We present a unique case of biopsy-proven necrotizing sarcoidosis involving the central nervous system (CNS) in a 52-year-old woman. The patient presented with a 3-month history of left-sided headache and sharp, shooting pains on the left side of her face. She also has a previous history of sarcoidosis, histopathologically confirmed on parotid gland biopsy 24 years before. Imaging studies of the present lesion revealed a 1.8 x 1.4-cm mass in the left temporal lobe with signal intensity suggestive of meningioma or low-grade glial neoplasm. Surgical resection was initiated, and intraoperative consultation with frozen sections revealed granulomata. The lesion was biopsied, and surgical intervention was terminated. Permanent sections failed to reveal bacteria, mycobacteria, fungi, or foreign bodies. A diagnosis of necrotizing neurosarcoidosis was rendered. The patient was administered steroid therapy and clinically responded favorably. At the most recent follow-up almost 2 years later, there was no evidence of recurrence or progression. Necrotizing sarcoidosis has been reported most commonly in the lungs and rarely in other organ systems. We report the first histologically proven case involving the CNS as well as a rare example of sarcoidosis and necrotizing sarcoid granulomatosis in the same patient. Sarcoidosis and its necrotizing variant should be considered in the differential diagnosis of a granulomatous mass lesion involving the CNS, particularly in the context of a history of systemic disease.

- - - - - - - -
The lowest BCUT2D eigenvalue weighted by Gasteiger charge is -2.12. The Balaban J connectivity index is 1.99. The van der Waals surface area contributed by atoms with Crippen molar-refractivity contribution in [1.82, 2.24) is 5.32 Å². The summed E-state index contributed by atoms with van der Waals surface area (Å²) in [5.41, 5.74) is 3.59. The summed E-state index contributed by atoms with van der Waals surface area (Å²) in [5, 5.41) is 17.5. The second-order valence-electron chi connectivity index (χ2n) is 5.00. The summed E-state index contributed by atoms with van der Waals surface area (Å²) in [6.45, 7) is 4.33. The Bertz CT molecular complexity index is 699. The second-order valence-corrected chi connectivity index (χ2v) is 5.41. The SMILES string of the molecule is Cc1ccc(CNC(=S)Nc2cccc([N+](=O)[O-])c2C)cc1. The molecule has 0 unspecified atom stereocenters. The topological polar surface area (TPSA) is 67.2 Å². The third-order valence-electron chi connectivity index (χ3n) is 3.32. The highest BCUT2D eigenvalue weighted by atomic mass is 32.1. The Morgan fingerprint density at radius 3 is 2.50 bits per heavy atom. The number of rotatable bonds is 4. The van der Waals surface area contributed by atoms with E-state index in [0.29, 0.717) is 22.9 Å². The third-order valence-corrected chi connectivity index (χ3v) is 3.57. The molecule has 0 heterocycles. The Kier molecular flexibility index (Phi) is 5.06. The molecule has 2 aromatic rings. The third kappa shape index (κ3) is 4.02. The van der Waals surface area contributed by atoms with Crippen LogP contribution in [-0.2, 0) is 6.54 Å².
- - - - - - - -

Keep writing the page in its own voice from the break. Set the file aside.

- Central nervous system
- Necrotizing granuloma
ASJC Scopus subject areas
- Pathology and Forensic Medicine